Guyana’s Local Content legislation is designed to increase citizens’ participation in the oil and gas sector in at least 40 areas of work. These include rental of office space and equipment, catering services, janitorial and laundry services, and public relations.
These categories can indeed generate millions of dollars in revenue. But they only account for the fundamentals or basic opportunities in local content, says University of Guyana Professor, Dr. Leyland Lucas.
While the law does require Guyanese participation in these areas, the educator warned that the full value of these opportunities risks being underutilised due to the lack of competencies.
Candidly speaking, Dr. Lucas said the domestic business sector needs to uproot the culturally known inefficiencies in its mode of operation and replace it with a new business model; one that is fuelled by a sense of timeliness and effectiveness. Dr. Lucas said this is the level of performance that is expected in the oil and gas industry, even with the most basic services. He alluded that a laid-back attitude can even harm relations with international partners.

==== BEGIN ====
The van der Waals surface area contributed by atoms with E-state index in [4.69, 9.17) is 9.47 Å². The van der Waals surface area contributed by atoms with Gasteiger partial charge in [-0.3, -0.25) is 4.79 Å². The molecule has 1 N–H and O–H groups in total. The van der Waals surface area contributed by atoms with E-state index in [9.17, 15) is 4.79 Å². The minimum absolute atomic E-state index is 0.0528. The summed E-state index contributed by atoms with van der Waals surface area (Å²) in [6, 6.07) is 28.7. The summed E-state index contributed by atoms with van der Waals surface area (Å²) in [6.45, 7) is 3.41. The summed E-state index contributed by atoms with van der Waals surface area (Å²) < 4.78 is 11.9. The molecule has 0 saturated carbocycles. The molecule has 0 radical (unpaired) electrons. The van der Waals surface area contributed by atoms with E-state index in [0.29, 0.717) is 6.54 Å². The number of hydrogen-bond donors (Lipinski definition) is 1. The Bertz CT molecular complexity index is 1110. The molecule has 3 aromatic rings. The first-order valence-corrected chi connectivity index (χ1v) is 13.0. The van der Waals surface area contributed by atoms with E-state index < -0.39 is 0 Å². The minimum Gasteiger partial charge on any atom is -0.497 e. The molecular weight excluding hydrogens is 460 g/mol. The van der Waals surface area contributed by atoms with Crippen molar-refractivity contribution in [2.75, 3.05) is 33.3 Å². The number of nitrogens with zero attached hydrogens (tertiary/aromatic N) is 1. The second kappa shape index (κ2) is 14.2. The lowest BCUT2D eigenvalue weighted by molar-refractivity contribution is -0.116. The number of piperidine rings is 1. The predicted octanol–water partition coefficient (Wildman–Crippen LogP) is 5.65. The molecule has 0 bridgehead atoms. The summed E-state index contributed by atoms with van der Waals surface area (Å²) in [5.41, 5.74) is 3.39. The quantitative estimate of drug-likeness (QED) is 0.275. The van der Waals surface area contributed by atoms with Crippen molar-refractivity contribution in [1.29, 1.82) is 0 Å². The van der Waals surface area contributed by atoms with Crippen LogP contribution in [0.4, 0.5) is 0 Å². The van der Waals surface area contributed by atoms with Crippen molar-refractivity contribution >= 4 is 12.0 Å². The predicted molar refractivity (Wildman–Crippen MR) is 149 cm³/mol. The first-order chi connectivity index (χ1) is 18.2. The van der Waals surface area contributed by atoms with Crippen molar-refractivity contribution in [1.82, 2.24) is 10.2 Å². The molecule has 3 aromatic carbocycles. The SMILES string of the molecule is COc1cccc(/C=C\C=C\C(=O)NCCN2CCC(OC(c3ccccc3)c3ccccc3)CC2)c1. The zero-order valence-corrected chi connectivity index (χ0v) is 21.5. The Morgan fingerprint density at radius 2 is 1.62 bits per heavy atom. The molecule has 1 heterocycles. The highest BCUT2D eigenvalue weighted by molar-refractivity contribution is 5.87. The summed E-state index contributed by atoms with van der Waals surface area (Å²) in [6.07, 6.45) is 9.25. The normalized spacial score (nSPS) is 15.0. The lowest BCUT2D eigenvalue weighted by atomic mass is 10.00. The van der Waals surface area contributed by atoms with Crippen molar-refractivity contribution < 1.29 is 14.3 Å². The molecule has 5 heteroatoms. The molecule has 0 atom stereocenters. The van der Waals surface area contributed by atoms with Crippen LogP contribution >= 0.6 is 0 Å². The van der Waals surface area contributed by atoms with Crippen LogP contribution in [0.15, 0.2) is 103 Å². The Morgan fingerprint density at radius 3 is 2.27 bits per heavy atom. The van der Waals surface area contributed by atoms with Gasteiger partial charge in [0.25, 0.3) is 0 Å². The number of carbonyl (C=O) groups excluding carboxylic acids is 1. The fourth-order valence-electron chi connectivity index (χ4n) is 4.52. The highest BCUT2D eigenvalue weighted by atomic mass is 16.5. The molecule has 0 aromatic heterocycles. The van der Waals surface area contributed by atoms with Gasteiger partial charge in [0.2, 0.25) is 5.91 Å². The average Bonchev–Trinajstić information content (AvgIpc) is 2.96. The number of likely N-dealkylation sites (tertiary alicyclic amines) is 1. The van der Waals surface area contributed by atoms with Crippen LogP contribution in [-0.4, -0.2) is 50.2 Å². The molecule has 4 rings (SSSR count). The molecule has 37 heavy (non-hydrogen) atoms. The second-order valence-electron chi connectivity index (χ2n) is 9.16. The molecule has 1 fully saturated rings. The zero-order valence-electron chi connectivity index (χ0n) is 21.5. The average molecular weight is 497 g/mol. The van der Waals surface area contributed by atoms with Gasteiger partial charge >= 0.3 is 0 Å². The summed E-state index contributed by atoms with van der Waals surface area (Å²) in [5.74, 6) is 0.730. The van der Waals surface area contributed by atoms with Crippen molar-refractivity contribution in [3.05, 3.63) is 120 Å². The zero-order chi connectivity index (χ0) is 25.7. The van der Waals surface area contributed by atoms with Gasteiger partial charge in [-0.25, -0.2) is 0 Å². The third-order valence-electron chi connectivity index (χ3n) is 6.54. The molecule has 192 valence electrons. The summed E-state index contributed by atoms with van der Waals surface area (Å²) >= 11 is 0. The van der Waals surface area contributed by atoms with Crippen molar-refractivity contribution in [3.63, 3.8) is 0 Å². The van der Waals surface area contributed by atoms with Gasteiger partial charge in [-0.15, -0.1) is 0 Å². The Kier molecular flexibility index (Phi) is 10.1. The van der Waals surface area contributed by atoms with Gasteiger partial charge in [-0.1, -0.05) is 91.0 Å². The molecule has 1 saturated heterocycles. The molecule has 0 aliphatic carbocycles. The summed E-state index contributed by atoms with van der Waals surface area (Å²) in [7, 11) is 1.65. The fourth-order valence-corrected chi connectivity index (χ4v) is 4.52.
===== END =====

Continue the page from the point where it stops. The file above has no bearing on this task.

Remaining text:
The UG Professor said it will be necessary for the administration’s regulatory arm to ensure systems are in place for the training of local businesses so that they can excel when sought out by international contractors.
He said, “It is going to be a learning process and it will take place over time. Nevertheless, I strongly advocate that we seek to take advantage of the basic opportunities that exist. Even in providing food supplies etc, we can no longer say ‘I forget it; I gun get it to yuh tomorrow’. The culture has to change on timeliness. We have to help our companies along the way.”
If the authorities can get the foregoing in order, Professor Lucas posited that Guyana would be setting the stage for how it intends to take advantage of high-end opportunities in the oil industry and have its locals part of the upper echelons of the value chain.